Despite a vast amount of research in the area, low back pain remains a huge issue worldwide. About 3.7 million Australians (16% of the total population) have back problems, based on self-reported data from the Australian Bureau of Statistics (ABS) 2014–15 National Health Survey. This data excludes Osteoarthritis and Osteoporosis of the spine. For this reason, the total prevalence of back problems is likely to be underestimated.
Back problems are more common among those aged 65–79, affecting 28% of men and 26% of women in this age group. The chronic and widespread nature of back problems often lead to poorer quality of life, psychological distress, bodily pain and disability which all contribute to fuelling the cycle of chronic low back pain.
At Pro Health Care we take a multi faceted approach to low back pain. Our treatment for low back pain includes pain education, conservative techniques such as massage, dry needling, Pilates, yoga and other manual therapy techniques. These terms are probably all familiar to anyone who has been suffering with their back for an extended period of time. These techniques will be used in conjunction with a well structured progressive exercise program.
We place a big emphasis on resistance training that is focused on the whole body and trunk.
Rather than the machine based strength training commonly used, our patients use squats, dead lifts and a large number of other free weight exercises to increase the strength of the whole of their posterior chain (back, gluteal and hamstring muscles) and change the biomechanics of how they move day to day. This was found to be more superior than other exercise based treatments in a 2016 study by Searle et al.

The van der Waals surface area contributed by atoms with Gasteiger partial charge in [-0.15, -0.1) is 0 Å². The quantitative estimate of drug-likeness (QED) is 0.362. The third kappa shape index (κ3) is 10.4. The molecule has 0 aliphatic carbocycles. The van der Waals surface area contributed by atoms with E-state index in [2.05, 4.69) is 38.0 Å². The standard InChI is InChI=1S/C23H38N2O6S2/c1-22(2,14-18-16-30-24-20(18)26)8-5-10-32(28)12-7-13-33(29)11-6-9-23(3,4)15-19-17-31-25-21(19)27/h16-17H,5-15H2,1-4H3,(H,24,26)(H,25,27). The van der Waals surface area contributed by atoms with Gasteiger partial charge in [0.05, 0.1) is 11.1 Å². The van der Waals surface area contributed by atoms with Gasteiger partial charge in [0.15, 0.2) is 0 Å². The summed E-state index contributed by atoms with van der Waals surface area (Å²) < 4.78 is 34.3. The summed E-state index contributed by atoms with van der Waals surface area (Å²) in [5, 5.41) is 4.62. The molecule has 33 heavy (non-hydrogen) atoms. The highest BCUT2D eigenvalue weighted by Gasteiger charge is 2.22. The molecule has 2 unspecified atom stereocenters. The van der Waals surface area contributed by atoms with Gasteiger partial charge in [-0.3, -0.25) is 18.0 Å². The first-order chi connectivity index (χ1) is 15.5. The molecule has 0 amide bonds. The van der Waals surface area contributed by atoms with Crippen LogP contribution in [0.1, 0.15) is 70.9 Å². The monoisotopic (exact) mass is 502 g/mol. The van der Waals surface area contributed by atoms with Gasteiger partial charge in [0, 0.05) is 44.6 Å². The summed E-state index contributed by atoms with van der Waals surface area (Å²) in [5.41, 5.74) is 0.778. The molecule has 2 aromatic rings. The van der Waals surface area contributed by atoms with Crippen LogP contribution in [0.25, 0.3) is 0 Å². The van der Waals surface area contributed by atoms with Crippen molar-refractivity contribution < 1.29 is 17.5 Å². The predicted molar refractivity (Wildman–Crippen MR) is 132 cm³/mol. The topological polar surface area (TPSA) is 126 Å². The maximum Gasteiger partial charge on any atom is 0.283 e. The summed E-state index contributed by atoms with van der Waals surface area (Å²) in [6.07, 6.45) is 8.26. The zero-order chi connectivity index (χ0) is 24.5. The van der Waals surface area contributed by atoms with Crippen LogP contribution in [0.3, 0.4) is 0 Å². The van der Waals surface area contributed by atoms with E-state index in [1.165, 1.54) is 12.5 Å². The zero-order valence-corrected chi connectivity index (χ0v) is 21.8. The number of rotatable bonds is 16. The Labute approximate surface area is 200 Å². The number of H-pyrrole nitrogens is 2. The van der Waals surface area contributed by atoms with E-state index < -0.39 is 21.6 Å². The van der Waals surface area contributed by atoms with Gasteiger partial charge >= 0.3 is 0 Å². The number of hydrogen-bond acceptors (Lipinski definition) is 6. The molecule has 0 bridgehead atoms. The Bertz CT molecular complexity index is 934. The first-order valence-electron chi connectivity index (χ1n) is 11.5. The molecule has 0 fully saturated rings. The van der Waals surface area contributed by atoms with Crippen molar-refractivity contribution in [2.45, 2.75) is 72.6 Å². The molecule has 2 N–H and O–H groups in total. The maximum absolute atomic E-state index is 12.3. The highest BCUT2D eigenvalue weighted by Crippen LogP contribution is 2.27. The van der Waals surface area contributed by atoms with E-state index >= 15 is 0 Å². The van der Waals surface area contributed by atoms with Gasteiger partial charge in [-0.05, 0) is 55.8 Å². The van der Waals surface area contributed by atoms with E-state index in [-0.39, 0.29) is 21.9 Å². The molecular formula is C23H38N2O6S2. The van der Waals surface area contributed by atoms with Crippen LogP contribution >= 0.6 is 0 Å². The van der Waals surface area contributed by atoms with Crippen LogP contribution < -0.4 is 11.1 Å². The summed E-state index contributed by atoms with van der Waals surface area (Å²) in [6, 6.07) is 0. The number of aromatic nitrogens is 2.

Our team of physiotherapists work closely with our exercise physiologists to ensure our patients have the best long term outcome. They are very rigorous with the techniques we teach to ensure that the patient fully understands the key areas they need to work on. Once we are happy with their technique, the emphasis is then placed on progressive overload or, in other words, increasing the amount of weight they lift. Patients will either train in our gym under the supervision of an exercise physiologist and a physiotherapist. Others will follow a programme in their own gym and come back periodically to check their technique. Both ways work well and we have had good success with some very long term and painful backs.